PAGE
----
Their leader, a flamboyant, magnetic, red-bearded lawyer, was elected to the State Legislature by his people. But Strang appropriated land, claimed to receive divine commands, had himself crowned king and began taking additional wives. In 1856, with his kingdom of over 2000 torn with strife, he was fatally shot by two disgruntled former followers. To learn more about the Mormon history and the only king and kingdom ever in the U.S., visit Beaver Island. 231-448-2505 or www.beaverisland.org
* In September of 1875, a group of Michigan Methodists met in Jackson to organize a Camp Meeting, a popular form of religious gathering at that time "for intellectual and scientific culture and promotion of the cause of religion and morality." They chose Bay View, just north of Petoskey, as the site because of its fine summer climate, its location on the shores of Little Traverse Bay and its accessibility by railroad and lake steamer.
The following year, ground was cleared and tents put up to house the several hundred people who came for six days of religious talks and sermons delivered from the "preaching stand," the first building erected on the grounds. It is now part of the Bay View Historical Museum. By 1877, streets, parks and public areas were platted and 20 simple cottages built. Ten years later, there were 135 cottages, a hotel and a chapel. The religious program expanded and grew into a Summer Assembly of eight weeks. Chatauqua-type literary and scientific circles were formed.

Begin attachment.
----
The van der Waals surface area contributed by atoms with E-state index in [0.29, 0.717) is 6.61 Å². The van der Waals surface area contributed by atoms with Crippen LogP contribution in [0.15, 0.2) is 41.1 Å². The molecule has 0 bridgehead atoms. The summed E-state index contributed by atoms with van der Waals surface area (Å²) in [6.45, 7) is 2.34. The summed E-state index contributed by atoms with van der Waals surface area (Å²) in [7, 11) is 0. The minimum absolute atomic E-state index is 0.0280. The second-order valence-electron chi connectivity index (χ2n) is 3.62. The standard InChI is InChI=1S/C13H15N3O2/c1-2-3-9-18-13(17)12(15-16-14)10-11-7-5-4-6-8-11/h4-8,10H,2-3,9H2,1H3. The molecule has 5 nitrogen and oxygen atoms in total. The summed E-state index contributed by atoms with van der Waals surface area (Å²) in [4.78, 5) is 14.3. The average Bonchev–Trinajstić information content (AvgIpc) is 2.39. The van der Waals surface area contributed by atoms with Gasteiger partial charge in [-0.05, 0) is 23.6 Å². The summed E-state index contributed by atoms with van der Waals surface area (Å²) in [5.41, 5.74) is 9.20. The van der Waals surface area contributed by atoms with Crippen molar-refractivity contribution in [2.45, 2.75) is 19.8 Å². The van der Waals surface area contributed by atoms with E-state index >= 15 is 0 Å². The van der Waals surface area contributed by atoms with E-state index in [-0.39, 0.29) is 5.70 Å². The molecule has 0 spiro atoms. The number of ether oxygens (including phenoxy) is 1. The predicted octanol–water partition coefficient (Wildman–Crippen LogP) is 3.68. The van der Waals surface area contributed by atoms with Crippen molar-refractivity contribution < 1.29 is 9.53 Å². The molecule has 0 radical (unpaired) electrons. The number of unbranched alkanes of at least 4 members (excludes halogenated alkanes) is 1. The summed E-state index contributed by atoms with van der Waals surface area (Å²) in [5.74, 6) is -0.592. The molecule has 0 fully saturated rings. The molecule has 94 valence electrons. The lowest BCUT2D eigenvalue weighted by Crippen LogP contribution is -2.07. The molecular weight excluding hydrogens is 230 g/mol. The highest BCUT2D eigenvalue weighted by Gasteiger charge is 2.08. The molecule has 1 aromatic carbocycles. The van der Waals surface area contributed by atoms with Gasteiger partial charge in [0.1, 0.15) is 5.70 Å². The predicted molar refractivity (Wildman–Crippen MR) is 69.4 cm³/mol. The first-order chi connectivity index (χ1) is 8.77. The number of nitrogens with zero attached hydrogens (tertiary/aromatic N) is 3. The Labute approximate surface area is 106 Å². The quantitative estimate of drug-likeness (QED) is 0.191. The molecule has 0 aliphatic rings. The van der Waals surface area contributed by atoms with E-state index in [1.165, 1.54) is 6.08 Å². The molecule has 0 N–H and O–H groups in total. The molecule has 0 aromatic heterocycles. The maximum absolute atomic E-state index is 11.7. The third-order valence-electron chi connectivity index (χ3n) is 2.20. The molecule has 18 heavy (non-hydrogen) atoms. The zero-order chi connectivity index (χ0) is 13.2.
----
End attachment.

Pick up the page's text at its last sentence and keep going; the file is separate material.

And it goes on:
Today, there are more than 400 cottages, most of which were built during the first 25 years, and over 30 public buildings including two historic inns: Stafford's Bay View Inn and The Terrace Inn. The season extends from May 1 to October 31. The Summer Assembly Program carries on the tradition of the years. Artists and students of the Conservatory of Music, activities of the Theatre Arts Department, Sunday Services of Worship and the popular Sunday Vesper Concerts bring thousands to the John M. Hall Auditorium each summer. The Bay View Library was established early and has been cited as the best summer colony library in the U.S. The Bay View Historical Museum, organized in 1964, occupies the two oldest buildings on the grounds. 800-845-2828 or www.boynecountry.com
The Cross in the Woods in Indian River had its origin in 1946 when The Rev. Charles D. Brophy was inspired by the example of Blessed Kateri Tekakwitha. Kateri, also known as the Lil of the Mohawks, had a custom of placing crosses on trees in the forest as places to stop and pray.
Rev. Brophy envisioned a large cross as the centerpiece for his shrine. The resulting 55-foot high cross was made from an enormous Oregon redwood and was erected in 1954. Sculptor Marshall M. Fredericks created a bronze, seven ton image of the crucified Jesus, which was raised into place on the cross in 1959. Also on site is a statute of the Madonna, which now sits in the lower grounds of the shrine. She has been patroness of millions of travelers and pilgrims who have visited Cross in the Woods. The Shrine's outdoor Stations of the Cross are nestled within the natural grace of a pine forest. The focal point of the garden is the statue of the resurrected Jesus, the "fifteenth station" of this serene setting. A nun doll museum is also on site, with more than 500 Nun figurines and replicas. 231-238-8973 or www.rc.net/gaylord/crossinwoods